Yellow Baboon (Cyanocephalus)


The Yellow baboon is characterised by its yellowish or light brown overall coloration with a whiter underside. 

The scientific name “cyanocephalus” comes from the Greek words “kynos” (dog) and “kephalikos” (head), referring to its rather long muzzle. The Yellow baboon is also distinguished by its noticeable brow ridge as well as the yellow-grey hairs covering the dark skin of its face.

Yellow baboons are widespread can be found in central and eastern regions of Africa, stretching from Kenya and Tanzania to Zimbabwe and Zambia. They thrive in a variety of habitats such as thorn scrubs, savannahs, open woodlands and gallery forests.

Yellow baboons are generally ground-dwelling primates and they usually move around on all four. They have a very complex social system which consists of multiple males and females which share many activities such as foraging, travelling, grooming and sleeping.

When travelling or looking for another territory or foraging grounds, males lead and guide the troops on their travelling routes. They make sure that females and their offspring are in the middle of the group to be protected. Less dominant males usually guard the read.

They are mostly active during the day and will take cover in the biggest tree with the thickest branches possible every night. They usually choose a tree that is located within the core of the troop's territory and may sometimes change tree every once in a while. When they are active they will mostly be looking for food and socialising. 

Yellow baboons display goodwill through various ways such as grinning, lip-smacking as well as presenting a part of the body for grooming. Yellow baboons's agression displays when threatened include a wide variety of ways like intense staring, eyelid displays, ground-slapping, branch-shaking as well as yawning, so that males expose their canines.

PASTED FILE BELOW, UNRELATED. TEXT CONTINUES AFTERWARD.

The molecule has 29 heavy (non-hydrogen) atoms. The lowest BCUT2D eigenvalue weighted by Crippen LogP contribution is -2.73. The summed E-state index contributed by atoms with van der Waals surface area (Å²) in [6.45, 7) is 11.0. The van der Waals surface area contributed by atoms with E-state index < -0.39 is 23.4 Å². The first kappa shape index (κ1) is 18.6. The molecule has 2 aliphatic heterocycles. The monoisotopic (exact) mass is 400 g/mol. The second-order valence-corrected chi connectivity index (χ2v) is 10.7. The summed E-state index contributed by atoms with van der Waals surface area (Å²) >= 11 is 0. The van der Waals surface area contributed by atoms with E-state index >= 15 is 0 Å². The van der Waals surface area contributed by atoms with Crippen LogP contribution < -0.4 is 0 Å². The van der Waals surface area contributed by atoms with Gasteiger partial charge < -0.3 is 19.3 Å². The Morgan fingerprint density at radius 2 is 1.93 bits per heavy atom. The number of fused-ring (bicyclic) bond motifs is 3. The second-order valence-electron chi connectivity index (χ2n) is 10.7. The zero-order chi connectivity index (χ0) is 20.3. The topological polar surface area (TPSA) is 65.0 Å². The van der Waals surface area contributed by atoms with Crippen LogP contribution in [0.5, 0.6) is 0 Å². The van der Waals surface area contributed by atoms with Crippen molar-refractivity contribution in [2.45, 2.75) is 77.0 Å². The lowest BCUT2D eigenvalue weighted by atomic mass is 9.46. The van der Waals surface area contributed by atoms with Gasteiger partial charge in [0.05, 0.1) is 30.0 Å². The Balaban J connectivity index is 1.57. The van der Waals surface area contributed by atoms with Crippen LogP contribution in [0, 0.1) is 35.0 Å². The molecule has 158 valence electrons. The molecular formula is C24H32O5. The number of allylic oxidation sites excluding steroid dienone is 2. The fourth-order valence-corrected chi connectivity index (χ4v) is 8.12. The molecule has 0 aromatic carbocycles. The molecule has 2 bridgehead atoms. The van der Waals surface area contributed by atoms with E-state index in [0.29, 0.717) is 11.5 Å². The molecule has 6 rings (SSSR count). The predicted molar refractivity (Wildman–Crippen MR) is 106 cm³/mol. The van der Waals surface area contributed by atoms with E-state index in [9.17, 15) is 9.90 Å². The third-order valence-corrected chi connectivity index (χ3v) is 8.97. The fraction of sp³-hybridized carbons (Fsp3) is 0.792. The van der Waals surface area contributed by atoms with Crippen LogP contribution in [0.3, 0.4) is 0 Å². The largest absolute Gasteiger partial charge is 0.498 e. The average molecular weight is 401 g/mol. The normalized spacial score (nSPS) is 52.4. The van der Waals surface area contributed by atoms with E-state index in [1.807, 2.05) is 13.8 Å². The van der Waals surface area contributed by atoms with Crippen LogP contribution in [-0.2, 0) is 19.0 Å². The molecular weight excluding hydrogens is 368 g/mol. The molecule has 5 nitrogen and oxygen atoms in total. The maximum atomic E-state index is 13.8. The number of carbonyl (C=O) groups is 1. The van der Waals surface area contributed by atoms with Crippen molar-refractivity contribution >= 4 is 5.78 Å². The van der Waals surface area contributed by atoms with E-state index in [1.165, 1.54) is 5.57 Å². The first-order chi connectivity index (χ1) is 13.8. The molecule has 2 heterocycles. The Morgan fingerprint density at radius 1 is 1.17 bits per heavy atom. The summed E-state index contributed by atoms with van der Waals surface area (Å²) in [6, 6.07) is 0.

Their communication system includes no less than 10 various vocalisations and they usually have different alarm calls for different predators. 

They will mate all year round and females will get a swollen, deeply coloured genitalia during oestrus. The gestation period lasts an average of 180 days and the new baby will stay with its mother for about a year after. 

Yellow baboons are generally considered to be frugivores although they will also eat pods, grass, seeds, roots and leaves, as well as hunt small mammals such as rabbits or even baby antelopes, Vervet monkeys and eggs. 

Baboons, and monkeys in general, are crucial to the ecosystem as they help dispersal of seeds due to their rather messy foraging habits. They are also food for predators such as leopards. They are also able to live quite a while without direct access to drinking water since they get the required moisture by licking dew from their coats. 

In South Luangwa, Yellow baboon troops can easily comprise up to 100 individuals and can be found anywhere in national parks as well as around lodges and even in the local villages. 

They are considered pests in many areas since they tend to raid crops and steal from houses. 

Fun Fact: Humans and baboons share as much as 91% identical DNA.


Facts and pictures by Kelvin Zulu, Luangwa Wildlife Magazine photographer and expert safari guide. Article written by Luangwa Wildlife Magazine editor-in-chief and wildlife journalist Mahina Perrot. Contributions (articles and/or pictures) are welcome and can be sent to info@luangwawildlife.com. For advertising enquiries, email us at advertising@luangwawildlife.com.